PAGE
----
It’s odd to look back on PJ Harvey’s Dry some 17 years after it was revealed to the world. A self-assured debut, released amid the Riot Grrl boom of the early 1990s and containing a sound she moved away from almost instantly. Harvey’s peers weren’t from that set; she found a welcome home amid the flourishing Sausage Machine scene in north London (think: Gallon Drunk, Stereolab, Th’ Faith Healers) whom she also briskly distanced herself from. That constant process of returning anew, of finding fresh collaborators and infrequently returning to old ones, is Harvey’s modus operandi. She takes a further step back to the future here by resuming work with John Parish, last billed as a co-conspirator on Dance Hall at Louse Point (1996).
There’s a loose, improvised feel to much of this material, and opener “Black Hearted Love” is a rare backward glance for Harvey. The song returns to the feel of Stories from the City, Stories from the Sea , and is the sound of Harvey and Parish finding their feet by delving into familiar tropes. The title “Black Hearted Love” is so typically PJ Harvey-esque that it’s a wonder she hasn’t used it before. But no matter, because it’s by far the best track on A Woman a Man Walked By , with the appeasing metallic clang of Harvey’s guitar, so typical of the sound of Fender Jaguars and Jazzmasters (see also: Stereolab’s “Tomorrow Is Already Here”), ringing out splendidly.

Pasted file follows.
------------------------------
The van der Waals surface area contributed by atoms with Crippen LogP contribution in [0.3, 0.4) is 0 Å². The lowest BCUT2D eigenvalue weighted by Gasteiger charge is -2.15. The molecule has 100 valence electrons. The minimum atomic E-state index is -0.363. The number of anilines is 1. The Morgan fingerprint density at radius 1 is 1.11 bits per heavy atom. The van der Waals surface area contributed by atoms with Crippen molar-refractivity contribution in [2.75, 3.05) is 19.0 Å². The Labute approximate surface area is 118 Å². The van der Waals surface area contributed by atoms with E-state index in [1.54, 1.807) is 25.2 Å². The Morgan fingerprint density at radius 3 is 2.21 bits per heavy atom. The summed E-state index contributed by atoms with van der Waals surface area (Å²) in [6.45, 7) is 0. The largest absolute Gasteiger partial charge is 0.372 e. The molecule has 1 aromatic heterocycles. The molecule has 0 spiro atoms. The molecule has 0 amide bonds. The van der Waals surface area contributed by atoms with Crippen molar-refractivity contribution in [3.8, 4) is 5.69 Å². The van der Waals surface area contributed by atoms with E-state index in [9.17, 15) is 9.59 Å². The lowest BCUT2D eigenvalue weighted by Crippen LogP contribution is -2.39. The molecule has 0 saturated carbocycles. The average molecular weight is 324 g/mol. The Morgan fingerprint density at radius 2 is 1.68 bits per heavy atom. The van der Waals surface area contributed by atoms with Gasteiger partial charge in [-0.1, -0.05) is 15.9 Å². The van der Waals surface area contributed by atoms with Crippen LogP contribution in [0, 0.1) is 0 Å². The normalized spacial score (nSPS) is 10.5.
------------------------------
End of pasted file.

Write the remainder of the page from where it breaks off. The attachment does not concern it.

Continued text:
The rest of the album veers wildly in lyrical content and musical exploration, deliberately lacking cohesion and often feeling unfocused. Harvey occasionally recovers the hoarse rasp she has intermittently rediscovered throughout her career, lending it to the countrified “Sixteen, Fifteen, Fourteen” and really letting it rip on the guttural “Pig Will Not.” Although Harvey’s music lacks a natural nexus, her lyrical obsessions often remain constant, and so it is here; water, death, and people’s names -- all common Harvey signifiers -- crop up regularly on A Woman a Man Walked By.
Much of her work is based around the discomfort found in long periods of physical displacement. That rudderless feeling of being far away from home is something of a lyrical motif for Harvey, and its genesis can be found in the songs on Rid of Me , many of which were about an ill-fated early career move to London. The brief, downbeat, yet brightly pretty “Leaving California” returns to that theme and is one of the strongest songs here, with Harvey positioning her sweet singing voice in marked contrast to its subject matter: “California killed me/ I think it’s time to leave/ I told no one I’d stay.”
It’s when Harvey and Parish hit those lows that the album really flourishes. “April” is a standout track that bears a wonderfully doom-laden horror-movie organ, and the penultimate “Passionless, Pointless” is beautifully driven by delicately thrumbed acoustic guitar. The title track and the aforementioned “Pig Will Not” are where the album gets wayward, with the former veering close to a female response to Nick Cave’s Grinderman project, but lacking the musical cohesion to back up Harvey’s hysterical vocals. An album of sporadic delights much like Dance Hall at Louse Point , this is a footnote in Harvey’s career, but not one that’s entirely unworthy of investigation.
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